1. The stakes are comically low. Let’s face it, no one is looking to Brown’s potato salad to solve a problem. The goal was set at $10 and the highest pledge level (which was added after the campaign hit $100) is $50. There’s no way you could mistake this campaign for anything but a joke. So if you don’t end up actually getting your bite of potato salad, it’s unlikely you’re going to be that upset. I backed at the $2 level for the sheer entertainment value and upped the amount to $3 to find out how he delivers a bite of potato salad from Ohio to Georgia. I don’t even like potato salad, but I’m curious and amused. That’s more than enough for me to slap down three bucks. (As an aside, it seems unlikely that Brown will get to keep much of the money unless he can find a cost-efficient way to deliver a bite of potato salad to the more than 1500 people who each pledged about three bucks.)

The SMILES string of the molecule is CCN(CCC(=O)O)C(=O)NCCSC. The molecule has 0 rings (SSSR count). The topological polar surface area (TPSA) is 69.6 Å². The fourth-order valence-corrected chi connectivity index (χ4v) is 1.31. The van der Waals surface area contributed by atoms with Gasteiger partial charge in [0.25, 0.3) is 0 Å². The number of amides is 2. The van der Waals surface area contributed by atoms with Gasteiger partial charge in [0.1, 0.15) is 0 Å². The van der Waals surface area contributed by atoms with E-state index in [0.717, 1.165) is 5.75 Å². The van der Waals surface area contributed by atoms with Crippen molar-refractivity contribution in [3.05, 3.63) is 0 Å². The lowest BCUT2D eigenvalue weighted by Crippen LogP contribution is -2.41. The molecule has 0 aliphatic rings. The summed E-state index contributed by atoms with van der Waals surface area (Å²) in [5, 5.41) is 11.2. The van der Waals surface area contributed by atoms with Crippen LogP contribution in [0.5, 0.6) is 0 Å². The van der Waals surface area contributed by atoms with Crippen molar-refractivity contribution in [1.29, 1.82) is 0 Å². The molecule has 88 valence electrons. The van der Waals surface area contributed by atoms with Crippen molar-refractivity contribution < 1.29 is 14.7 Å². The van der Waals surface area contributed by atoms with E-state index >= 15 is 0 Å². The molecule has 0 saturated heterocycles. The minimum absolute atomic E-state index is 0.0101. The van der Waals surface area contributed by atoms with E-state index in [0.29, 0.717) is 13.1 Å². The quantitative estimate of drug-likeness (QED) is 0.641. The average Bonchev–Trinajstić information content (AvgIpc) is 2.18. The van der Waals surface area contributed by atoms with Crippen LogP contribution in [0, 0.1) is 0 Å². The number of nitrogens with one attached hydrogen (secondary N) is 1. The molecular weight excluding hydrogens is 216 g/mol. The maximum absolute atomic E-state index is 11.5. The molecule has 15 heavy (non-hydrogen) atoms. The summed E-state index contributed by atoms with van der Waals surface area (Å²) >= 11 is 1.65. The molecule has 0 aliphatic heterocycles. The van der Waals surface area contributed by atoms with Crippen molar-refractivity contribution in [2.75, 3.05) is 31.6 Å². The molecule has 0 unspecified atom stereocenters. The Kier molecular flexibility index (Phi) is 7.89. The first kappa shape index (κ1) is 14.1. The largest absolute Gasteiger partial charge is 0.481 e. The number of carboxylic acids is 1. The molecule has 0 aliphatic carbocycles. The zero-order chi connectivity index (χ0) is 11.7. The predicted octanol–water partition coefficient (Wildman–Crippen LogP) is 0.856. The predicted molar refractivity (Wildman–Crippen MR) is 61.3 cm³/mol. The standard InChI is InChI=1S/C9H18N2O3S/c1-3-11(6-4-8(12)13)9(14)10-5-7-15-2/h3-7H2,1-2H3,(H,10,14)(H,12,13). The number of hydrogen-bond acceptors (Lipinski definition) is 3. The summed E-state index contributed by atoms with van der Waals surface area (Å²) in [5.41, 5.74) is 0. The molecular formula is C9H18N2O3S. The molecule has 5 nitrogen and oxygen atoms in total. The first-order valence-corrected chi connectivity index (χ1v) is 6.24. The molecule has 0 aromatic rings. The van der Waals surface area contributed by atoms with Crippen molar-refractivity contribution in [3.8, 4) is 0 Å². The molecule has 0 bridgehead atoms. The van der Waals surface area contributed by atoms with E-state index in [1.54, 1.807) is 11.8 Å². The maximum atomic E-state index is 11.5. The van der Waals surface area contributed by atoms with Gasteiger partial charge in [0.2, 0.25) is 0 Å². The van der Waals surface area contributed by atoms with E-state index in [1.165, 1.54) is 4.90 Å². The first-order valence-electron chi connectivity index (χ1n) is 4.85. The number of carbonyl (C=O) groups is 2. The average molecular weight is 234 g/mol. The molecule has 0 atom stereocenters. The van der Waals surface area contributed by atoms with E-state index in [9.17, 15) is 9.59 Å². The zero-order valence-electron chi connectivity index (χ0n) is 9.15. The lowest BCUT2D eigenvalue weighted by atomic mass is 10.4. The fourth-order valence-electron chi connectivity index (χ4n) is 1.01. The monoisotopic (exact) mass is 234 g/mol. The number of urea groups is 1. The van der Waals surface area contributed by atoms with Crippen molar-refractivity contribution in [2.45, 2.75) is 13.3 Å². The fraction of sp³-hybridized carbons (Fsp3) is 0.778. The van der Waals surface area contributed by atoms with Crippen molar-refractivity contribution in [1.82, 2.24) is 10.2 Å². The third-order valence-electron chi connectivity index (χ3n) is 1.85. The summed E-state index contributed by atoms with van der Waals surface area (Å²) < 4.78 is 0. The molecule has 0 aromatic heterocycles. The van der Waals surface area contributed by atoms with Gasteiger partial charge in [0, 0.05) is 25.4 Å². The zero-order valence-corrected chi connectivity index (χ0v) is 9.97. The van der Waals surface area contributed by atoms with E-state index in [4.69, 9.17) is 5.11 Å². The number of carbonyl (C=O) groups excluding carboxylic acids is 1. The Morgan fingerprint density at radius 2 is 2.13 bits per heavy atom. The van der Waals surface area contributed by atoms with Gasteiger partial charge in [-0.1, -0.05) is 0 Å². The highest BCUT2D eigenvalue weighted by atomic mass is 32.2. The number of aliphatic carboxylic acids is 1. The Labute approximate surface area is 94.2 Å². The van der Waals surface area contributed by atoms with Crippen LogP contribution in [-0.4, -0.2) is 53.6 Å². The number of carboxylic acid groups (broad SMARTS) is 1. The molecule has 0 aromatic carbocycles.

2. It’s fun. Zack himself is an entertaining person. He writes well and communicates often with his backers – 12 updates in 4 days. (Considering the speed with which the campaign is escalating, that doesn’t seem excessive.) I enjoy watching the campaign unfold, and being a backer means getting email direct from the source when things happen. 
  3. It’s the first time anything quite like this has been done, and people like “firsts.” That’s why the media has begun to flock around the project (at this writing there’s a Good Morning America appearance afoot for Brown), and that’s why people continue to back and share “that dumb potato salad Kickstarter.” A year from now when we get stupidly nostalgic for the early days of Kickstarter “gag” projects, those of us who backed the Potato Salad campaign will get a little misty-eyed at the thought of helping to spawn one of the worst internet trends ever.